“Your rank will be Apocalypse Commander. Your powers will be absolute.”
I heard about this story after Garth Ennis praised it in an interview with Brian K. Vaughn. Lo and behold, Ennis’ quote adorns the front cover: “one of the very best comic books ever published”.
And it is really something. Anti-war, anti-America, anti-religion, utterly bleak and nihilistic – this is definitely a British comic. It follows in the wake of the nuclear apocalypse, in which a cryogenically frozen US soldier is awakened to restore order and reinstate the American way of life.
His name is Ulysses S. Pilgrim and his official rank is ‘Apocalypse Commander’.
Originally published under Marvel’s ‘Epic’ imprint back in 1990, the book might promise an action-packed ride but it’s anything but. Pilgrim struggles to find any other life out in the wastes, to fire bullets at or otherwise, and the majority of the book follows him and three robots in their massive tank/command center as they search the ruins of America.
As he goes along, his mental state deteriorates and we’re treated to visions, dreams, dancing zombies singing songs from the Great American Songbook, and all sorts of madness. The man is utterly alone, and it slowly dawns on the reader just how insanely terrifying that would be. Promises of survivors, of voices on the wind, keep him going. But it’s not long before all hope is lost and Pilgrim finally snaps. It forces you to wonder how far you’d go, how long you’d last all alone.
And McMahon’s art is absolutely insane. It’s weirder than anything I’ve read in a long time, and definitely reflects a world of underground comics that I’m only passingly familiar with. Pilgrim is all hard edges and chiseled features, feeling at odds with his perfect, round companions – but right at home in the rubble of the American Dream.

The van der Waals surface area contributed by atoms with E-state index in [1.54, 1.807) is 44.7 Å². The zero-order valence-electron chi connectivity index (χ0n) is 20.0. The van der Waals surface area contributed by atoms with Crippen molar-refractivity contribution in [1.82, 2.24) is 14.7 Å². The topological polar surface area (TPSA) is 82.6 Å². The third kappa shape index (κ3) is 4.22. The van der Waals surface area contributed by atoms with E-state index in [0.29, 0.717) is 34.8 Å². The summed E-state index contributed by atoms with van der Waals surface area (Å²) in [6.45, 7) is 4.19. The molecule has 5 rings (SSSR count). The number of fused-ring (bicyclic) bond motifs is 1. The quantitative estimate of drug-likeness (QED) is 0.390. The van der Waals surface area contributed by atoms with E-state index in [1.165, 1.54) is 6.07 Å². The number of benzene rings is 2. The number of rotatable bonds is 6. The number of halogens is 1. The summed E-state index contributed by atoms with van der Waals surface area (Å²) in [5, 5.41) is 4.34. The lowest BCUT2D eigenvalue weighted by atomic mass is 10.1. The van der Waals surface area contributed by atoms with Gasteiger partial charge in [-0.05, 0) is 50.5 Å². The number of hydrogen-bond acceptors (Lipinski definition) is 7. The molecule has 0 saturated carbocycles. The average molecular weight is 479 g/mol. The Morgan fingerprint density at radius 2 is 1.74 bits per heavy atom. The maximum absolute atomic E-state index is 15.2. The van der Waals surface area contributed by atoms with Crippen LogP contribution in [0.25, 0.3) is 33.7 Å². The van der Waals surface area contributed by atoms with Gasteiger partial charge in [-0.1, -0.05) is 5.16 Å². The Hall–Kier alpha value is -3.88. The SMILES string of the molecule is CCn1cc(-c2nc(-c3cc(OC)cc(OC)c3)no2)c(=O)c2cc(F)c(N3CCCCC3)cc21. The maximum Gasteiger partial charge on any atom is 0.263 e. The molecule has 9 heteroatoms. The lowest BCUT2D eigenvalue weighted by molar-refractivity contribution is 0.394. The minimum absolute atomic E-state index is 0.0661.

We might not be living under the shadow of nuclear annihilation (or it’s so constant that we’re used to it) but the book still resonates. Especially in a post-Trump era, where America seems to be turning into a twisted mirror version of its former self every day. Or perhaps the myth of America just used to be easier to swallow. But whatever the case, the idea that in the event of nuclear annihilation of their own making, a warrior of God and the ol’ US of A would be the ideal candidate to save us all, I don’t think it could feel more timely.
In one particular dream sequence, Pilgrim finds himself face to face with US Presidents of eras past in heaven. (“Heaven is–American?” he asks. “As Mom’s apple pie.“) And he notes that ultimately, they’re just men. Some might be courageous, some evil, but they’re only men. They’re not chosen by God, they’re just a bunch of ordinary men. Most of them are villains, more concerned with pre-emptive strikes and saving face than actually trying to avert disaster.
The themes are timeless and the story is fantastic. I couldn’t recommend it more. In the wake of nukes and bombs in the name of freedom, America will come and save us all.